Technology Choices That Can Impact the Bottom Line
By Paul West Principal & CEO , priZem Hospitality Solutions | July 12, 2010
We are well into 2010 and perhaps still facing many decisions on whether or not to pull the trigger on possible technology purchases. Certainly, choices must now be more heavily scrutinized in relation to how each may impact the bottom line since there is less of a consistent flow of revenue than in years past. So, if technology purchases of any kind can be made, then it is more important than ever that hotel companies make sensible choices with these purchases while still keeping a close eye on the bottom line. Therefore, the important question is then what would be the kind of technology choices for the year that could directly impact the bottom line?
The last several years leading into the current economics have been filled with discussions and choices pointing to the same technologies - usually High Speed Internet Access (HSIA) and the general Property Management System (PMS). It is not certain for sure how effective these choices may have been for anyone during these last several years but without question, something such as HSIA is an expected option for every traveler today that is also something increasingly expected to be free of charge. For sure accurate reservations, a smooth check-in and a correct bill at check-out are also expected items for the busy traveler. In most cases, the additional expense in implementation costs of either substantial technology undertaking may never really be translated into the calculable return in investment that was expected.
So, it should be that every selection process for technology purchases for any hardware and/or software product within this year and next should include the following points to determine feasibility of the expenditure:
Should technology be implemented mostly because it directly impacts the
guest experience? Clearly the first priority of business beyond making a
profit in the hospitality industry is to service the guest in such a way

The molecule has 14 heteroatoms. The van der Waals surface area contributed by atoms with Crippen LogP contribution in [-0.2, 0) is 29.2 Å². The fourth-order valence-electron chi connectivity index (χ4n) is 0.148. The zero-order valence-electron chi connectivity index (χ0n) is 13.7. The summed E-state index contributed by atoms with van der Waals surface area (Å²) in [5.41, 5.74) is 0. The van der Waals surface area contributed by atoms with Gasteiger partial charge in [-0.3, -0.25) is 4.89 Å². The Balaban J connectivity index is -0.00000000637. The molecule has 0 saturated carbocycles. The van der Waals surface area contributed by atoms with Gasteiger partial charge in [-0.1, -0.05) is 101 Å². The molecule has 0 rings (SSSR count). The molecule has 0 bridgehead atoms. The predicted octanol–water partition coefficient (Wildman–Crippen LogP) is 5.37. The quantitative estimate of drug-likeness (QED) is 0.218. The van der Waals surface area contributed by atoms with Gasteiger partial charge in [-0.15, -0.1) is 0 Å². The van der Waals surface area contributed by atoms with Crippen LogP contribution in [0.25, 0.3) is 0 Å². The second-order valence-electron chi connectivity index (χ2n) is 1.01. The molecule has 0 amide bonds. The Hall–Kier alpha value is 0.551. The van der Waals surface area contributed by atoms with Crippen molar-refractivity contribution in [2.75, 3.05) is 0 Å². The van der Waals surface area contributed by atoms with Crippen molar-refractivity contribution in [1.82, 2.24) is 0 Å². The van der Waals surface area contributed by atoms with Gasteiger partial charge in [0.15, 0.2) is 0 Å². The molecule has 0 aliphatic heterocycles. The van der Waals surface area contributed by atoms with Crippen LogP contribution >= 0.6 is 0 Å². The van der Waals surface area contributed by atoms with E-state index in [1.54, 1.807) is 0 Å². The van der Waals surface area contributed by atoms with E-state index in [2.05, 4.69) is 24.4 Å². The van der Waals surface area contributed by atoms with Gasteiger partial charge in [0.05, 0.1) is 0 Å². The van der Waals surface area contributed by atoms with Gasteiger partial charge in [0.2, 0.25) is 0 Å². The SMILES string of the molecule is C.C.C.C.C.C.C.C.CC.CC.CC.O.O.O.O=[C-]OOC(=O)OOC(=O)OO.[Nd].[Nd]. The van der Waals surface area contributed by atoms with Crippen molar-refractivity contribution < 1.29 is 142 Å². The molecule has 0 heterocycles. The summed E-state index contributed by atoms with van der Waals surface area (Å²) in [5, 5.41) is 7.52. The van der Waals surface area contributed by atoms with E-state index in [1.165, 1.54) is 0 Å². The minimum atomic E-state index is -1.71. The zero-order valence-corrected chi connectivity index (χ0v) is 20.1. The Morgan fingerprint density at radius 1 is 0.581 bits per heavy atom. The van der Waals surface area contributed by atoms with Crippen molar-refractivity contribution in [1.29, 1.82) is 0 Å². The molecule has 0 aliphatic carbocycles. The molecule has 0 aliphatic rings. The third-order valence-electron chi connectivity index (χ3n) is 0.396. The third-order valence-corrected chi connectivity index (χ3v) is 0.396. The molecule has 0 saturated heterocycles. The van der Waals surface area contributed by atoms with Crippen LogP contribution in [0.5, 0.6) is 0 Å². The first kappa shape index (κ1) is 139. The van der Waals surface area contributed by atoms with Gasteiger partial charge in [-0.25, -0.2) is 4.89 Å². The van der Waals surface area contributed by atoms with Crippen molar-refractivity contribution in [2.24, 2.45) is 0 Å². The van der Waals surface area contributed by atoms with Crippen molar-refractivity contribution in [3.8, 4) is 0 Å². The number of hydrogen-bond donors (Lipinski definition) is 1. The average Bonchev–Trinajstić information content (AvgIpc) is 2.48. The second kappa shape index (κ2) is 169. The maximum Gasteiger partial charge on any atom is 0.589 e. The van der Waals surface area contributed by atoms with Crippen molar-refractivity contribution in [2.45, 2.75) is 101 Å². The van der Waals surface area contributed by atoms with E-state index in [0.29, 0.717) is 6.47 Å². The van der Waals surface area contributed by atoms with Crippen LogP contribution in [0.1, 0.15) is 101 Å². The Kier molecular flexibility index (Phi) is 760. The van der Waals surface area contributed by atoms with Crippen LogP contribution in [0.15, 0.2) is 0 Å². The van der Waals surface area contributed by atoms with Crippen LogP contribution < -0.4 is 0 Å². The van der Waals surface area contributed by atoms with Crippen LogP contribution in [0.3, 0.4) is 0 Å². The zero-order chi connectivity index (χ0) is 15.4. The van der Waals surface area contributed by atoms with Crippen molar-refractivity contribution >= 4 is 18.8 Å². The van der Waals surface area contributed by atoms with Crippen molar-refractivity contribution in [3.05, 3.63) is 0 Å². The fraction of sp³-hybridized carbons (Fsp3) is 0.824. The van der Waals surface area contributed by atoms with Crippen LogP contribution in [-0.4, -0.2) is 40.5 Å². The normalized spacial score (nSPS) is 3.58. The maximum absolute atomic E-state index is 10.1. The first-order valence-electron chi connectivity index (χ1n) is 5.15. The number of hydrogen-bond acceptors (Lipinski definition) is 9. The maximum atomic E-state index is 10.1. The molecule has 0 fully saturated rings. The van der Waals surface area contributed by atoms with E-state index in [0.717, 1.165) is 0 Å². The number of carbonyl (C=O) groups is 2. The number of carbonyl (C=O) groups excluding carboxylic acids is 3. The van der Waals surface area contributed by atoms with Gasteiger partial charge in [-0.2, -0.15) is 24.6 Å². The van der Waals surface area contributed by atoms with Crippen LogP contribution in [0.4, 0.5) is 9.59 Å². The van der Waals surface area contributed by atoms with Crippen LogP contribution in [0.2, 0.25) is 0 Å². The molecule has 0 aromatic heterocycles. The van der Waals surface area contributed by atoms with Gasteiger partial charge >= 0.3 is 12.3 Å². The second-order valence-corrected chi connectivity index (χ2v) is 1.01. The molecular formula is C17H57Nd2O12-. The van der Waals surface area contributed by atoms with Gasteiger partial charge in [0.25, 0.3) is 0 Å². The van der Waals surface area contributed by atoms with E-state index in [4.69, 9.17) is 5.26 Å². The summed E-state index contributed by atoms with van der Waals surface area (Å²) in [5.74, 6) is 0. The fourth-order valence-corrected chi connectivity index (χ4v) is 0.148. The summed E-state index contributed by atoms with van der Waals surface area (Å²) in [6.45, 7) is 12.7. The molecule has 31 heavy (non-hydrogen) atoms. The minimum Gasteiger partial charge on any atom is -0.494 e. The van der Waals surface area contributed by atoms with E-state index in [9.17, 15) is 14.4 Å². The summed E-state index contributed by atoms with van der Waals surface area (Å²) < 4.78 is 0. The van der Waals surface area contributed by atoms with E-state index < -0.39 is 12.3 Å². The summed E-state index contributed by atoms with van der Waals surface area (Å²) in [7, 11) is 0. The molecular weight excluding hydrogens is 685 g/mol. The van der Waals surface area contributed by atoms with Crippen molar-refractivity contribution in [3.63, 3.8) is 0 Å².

that a second visit is being planned even before that guest leaves the
property the first time. Although any technology that can impact the guest
experience is certainly something to consider; it does not in most cases
justify its implementation during times like these. Moreover, it is more
likely as explained below that an impact on cash flow will be realized more
easily from the less obvious technologies to which the guest is oblivious.
Is the current solution too expensive to maintain, too unsightly or too out
of date such that it no longer produces its basic results reliably or
regularly. This is often the first way that businesses recognize the need
for new technology although it is often too late by this time in most cases.
Either way, most any software or hardware that barely made the Y2K cutoff in
the first place should most definitely be included in any review for the
possibility to create a drop in expenses or increase in revenues if replaced
The opportunity to charge a guest for a new system function or service does
not necessarily mean that the guest will be open to paying for it. Trying to
come up with new revenue streams in technology are not only difficult to do,
but they can often end up appearing to the guest as if they are being
squeezed to pay for every little amenity. In fact, as shown below, it is
more likely that it will be less conspicuous to the guest if a hotel can
discreetly cut costs behind the scenes as opposed to trying to add
previously unavailable revenue options. The paying public, particularly at a
time like this, is not unaware of such tactics and in fact is more aware
than ever so as consequently to be more offended as well.
Would the technology impact employee efficiency and consequently impact both
the guest experience in execution time while also saving on hours worked by
employees? This of course, is the kind of item that should be discussed at
every meeting during every type of economy! Any time a hotel or hotel
company can implement new technology that can accelerate the staff to guest
delivery, expedite a staff working process or generally increase efficiency
levels for staff without any deterioration in guest service - or maybe even
improve it with an amplification in the guest service experience, then the
track is open for potential cash flow increase or cost savings.
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